The most basic operations within the control loop are sensing, control, and actuation [3]. The controlled system is usually a continuous-time physical process, e.g. DC motor, inverted pendulum, etc. The inputs and outputs of the process are continuous-time signals. The A/D converter transforms the outputs of the process into digital signals at sampling instants. It can be either a separated unit, or embedded into the sensor. The controller takes charge of executing software programs that process the sequence of sampled data according to specific control algorithms and then produce the sequence of control commands. To make these digital signals applicable to the physical process, the D/A converter transforms them into continuous-time signals with the help of a hold circuit that determines the input to the process until a new control command is available from the controller. The most common method is the zero-order-hold that holds the input constant over the sampling period. In a networked environment, the sequences of sampled data and the control commands need to be transmitted from the sensor to the controller and from the controller to the actuator, respectively, over the communication network. The network could either be wireline (e.g. fieldbus, Ethernet, and Internet) or be wireless (e.g. WLAN, ZigBee, and Bluetooth). In a multitasking/multi-loop environment, as illustrated in Figure 3, different tasks will have to compete for the use of the same embedded processor on which they run concurrently.

3.2. Design Methodology

There is no doubt that embedded control systems constitute an important subclass of real-time systems in which the value of the task depends not only on the correctness of the computation but also on the time at which the results are available [3]. From a real-time systems point of view, the temporal behaviour of a system highly relies on the availability of resources. Therefore, it is compulsory for the system to gain sufficient resources within a certain time interval in order that the execution of individual tasks can be completed in time. Unfortunately, most embedded platforms are suffering from resource limitations, which is in contrast to general-purpose computer systems. There are many reasons behind. For instance, embedded devices are often subject to various limitations on physical factors such as size and weight due to the stringent application requirements. In this context, care must be taken when developing embedded control systems such that the timing requirements of the target application can be satisfied.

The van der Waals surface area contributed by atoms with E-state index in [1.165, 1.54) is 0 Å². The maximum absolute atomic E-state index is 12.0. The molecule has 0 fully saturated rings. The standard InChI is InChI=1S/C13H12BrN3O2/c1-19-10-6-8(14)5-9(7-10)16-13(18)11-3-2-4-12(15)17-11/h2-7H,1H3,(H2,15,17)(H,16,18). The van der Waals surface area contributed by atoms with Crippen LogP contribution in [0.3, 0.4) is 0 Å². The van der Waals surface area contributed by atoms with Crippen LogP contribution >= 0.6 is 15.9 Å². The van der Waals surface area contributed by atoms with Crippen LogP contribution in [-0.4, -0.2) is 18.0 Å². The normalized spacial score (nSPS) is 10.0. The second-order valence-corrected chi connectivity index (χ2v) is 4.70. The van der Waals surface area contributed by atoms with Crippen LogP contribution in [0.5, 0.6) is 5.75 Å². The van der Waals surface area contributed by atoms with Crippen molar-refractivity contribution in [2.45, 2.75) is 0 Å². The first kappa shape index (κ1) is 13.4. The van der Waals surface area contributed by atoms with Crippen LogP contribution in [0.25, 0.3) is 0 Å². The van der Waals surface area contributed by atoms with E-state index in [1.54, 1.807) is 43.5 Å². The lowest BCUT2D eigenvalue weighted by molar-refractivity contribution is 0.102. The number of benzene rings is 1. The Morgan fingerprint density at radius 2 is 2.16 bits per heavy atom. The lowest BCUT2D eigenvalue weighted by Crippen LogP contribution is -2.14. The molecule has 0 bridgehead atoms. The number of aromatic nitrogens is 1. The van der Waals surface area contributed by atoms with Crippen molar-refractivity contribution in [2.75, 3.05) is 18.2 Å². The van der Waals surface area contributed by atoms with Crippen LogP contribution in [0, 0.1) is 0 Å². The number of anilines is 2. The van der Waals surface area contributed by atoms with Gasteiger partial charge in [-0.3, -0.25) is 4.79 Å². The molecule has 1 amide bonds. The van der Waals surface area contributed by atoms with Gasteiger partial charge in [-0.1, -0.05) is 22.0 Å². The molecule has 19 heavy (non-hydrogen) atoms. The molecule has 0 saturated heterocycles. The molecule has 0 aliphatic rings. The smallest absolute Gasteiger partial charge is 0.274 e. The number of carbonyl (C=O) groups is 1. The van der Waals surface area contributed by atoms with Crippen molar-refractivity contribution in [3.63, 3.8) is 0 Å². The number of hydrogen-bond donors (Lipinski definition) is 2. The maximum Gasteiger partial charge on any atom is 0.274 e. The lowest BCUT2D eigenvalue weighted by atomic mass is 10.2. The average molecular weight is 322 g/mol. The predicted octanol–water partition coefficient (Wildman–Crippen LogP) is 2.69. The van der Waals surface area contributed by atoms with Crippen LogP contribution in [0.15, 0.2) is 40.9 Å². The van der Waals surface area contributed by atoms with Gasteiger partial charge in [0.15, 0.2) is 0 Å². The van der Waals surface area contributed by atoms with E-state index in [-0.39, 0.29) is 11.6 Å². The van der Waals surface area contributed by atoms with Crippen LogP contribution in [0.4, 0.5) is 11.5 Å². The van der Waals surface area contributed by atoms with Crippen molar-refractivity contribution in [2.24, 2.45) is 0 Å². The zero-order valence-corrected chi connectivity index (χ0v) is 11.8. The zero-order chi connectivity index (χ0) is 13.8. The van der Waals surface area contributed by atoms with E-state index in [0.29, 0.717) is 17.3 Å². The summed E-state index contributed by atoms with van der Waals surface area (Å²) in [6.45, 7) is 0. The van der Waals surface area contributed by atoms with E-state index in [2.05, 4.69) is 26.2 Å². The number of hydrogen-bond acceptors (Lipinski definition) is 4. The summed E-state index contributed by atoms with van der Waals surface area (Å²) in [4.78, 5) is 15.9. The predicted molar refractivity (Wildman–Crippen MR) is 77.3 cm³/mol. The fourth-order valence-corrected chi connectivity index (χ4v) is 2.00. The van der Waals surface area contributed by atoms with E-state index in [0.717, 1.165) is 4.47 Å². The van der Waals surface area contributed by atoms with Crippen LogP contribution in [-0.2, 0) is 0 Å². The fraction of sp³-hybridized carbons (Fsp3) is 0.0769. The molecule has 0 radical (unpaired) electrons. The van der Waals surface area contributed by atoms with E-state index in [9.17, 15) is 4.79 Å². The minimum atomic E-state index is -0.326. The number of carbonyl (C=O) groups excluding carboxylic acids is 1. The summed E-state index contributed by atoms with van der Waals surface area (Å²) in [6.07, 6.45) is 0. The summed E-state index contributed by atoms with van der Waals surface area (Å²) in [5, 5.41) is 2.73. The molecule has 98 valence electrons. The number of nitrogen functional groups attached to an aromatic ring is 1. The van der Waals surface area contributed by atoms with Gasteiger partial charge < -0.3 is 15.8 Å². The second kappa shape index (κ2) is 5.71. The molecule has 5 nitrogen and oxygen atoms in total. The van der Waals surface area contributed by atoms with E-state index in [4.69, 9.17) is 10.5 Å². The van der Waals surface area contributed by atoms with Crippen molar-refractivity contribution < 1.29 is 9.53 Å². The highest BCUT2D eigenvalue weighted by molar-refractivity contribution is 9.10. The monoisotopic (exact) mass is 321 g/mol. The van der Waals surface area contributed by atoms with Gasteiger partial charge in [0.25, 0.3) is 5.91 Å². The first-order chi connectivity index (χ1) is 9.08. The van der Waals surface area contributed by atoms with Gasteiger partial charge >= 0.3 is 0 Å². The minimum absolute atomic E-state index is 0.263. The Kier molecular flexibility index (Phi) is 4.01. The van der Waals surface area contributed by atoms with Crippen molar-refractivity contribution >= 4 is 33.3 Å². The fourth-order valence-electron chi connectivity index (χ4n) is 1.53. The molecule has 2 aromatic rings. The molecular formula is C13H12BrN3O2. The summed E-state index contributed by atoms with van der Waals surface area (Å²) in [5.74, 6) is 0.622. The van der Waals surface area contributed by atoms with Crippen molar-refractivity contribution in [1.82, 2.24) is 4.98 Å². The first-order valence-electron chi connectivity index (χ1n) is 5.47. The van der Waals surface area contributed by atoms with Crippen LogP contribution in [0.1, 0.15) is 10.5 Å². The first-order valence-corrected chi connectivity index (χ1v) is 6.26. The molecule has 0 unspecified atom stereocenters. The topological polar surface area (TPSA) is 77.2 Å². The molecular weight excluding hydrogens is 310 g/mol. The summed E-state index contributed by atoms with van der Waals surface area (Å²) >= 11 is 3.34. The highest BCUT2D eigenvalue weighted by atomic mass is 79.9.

Traditionally, the development cycle of a control system consists of two main steps: controller design and its implementation. These two steps are often separated [4, 14], as shown in Figure 4, where the so-called V-model is given. While the controller design is usually done by control engineers, the implementation is the responsibility of system (software) engineers. In the first step, the control engineers model the physical processes using mathematical equations. According to the requirements specification, the control engineers then design the control algorithms. The parameters of the control algorithms are often determined through extensive simulations to achieve the best possible performance. A widely used tool in this step is Matlab/Simulink that supports modeling, synthesis, and simulation of control systems. In this environment the physical processes are usually modeled in continuous time while the control algorithms are discretized to facilitate digital implementation. In the second step, the software engineers produce the programs executing the control algorithms with the parameters designed in the first step. There are a number of mature programming languages available for the implementation. The system will be tested, possibly many times before the satisfactory performance is achieved.
The traditional development process features separation of control and scheduling. The control engineers pay no attention to how the designed control algorithms will be implemented, while the software engineers have no idea about the requirements of the control applications with respect to temporal attributes. In resource-constrained embedded environments, the traditional design methodology cannot guarantee that the desired temporal behavior is achieved, which may lead to much worse-than-possible control performance. Furthermore, the development cycle of a system that can deliver good performance may potentially take a long time, making it difficult to support rapid development that is increasingly important for commercial embedded products.